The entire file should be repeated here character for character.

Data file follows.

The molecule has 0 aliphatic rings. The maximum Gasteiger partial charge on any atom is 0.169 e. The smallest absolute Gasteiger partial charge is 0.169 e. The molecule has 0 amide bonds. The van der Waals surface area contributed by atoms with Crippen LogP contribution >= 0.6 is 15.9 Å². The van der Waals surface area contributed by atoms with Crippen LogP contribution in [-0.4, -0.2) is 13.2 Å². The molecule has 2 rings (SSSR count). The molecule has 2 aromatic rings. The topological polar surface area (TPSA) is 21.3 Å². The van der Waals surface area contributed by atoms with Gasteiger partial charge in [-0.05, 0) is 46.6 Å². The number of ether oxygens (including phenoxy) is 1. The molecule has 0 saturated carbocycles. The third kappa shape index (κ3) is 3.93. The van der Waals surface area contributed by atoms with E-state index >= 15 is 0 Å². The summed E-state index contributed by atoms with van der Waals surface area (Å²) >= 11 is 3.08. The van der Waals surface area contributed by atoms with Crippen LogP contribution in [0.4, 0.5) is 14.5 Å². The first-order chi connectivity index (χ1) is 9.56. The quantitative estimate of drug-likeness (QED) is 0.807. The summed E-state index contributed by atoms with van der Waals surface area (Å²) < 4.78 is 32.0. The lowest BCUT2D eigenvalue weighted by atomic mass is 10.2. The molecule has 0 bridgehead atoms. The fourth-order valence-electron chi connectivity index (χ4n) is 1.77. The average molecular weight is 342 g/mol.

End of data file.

The molecule has 0 aliphatic rings. The maximum Gasteiger partial charge on any atom is 0.169 e. The smallest absolute Gasteiger partial charge is 0.169 e. The molecule has 0 amide bonds. The van der Waals surface area contributed by atoms with Crippen LogP contribution >= 0.6 is 15.9 Å². The van der Waals surface area contributed by atoms with Crippen LogP contribution in [-0.4, -0.2) is 13.2 Å². The molecule has 2 rings (SSSR count). The molecule has 2 aromatic rings. The topological polar surface area (TPSA) is 21.3 Å². The van der Waals surface area contributed by atoms with Gasteiger partial charge in [-0.05, 0) is 46.6 Å². The number of ether oxygens (including phenoxy) is 1. The molecule has 0 saturated carbocycles. The third kappa shape index (κ3) is 3.93. The van der Waals surface area contributed by atoms with E-state index >= 15 is 0 Å². The summed E-state index contributed by atoms with van der Waals surface area (Å²) >= 11 is 3.08. The van der Waals surface area contributed by atoms with Crippen LogP contribution in [0.4, 0.5) is 14.5 Å². The first-order chi connectivity index (χ1) is 9.56. The quantitative estimate of drug-likeness (QED) is 0.807. The summed E-state index contributed by atoms with van der Waals surface area (Å²) < 4.78 is 32.0. The lowest BCUT2D eigenvalue weighted by atomic mass is 10.2. The molecule has 0 bridgehead atoms. The fourth-order valence-electron chi connectivity index (χ4n) is 1.77. The average molecular weight is 342 g/mol.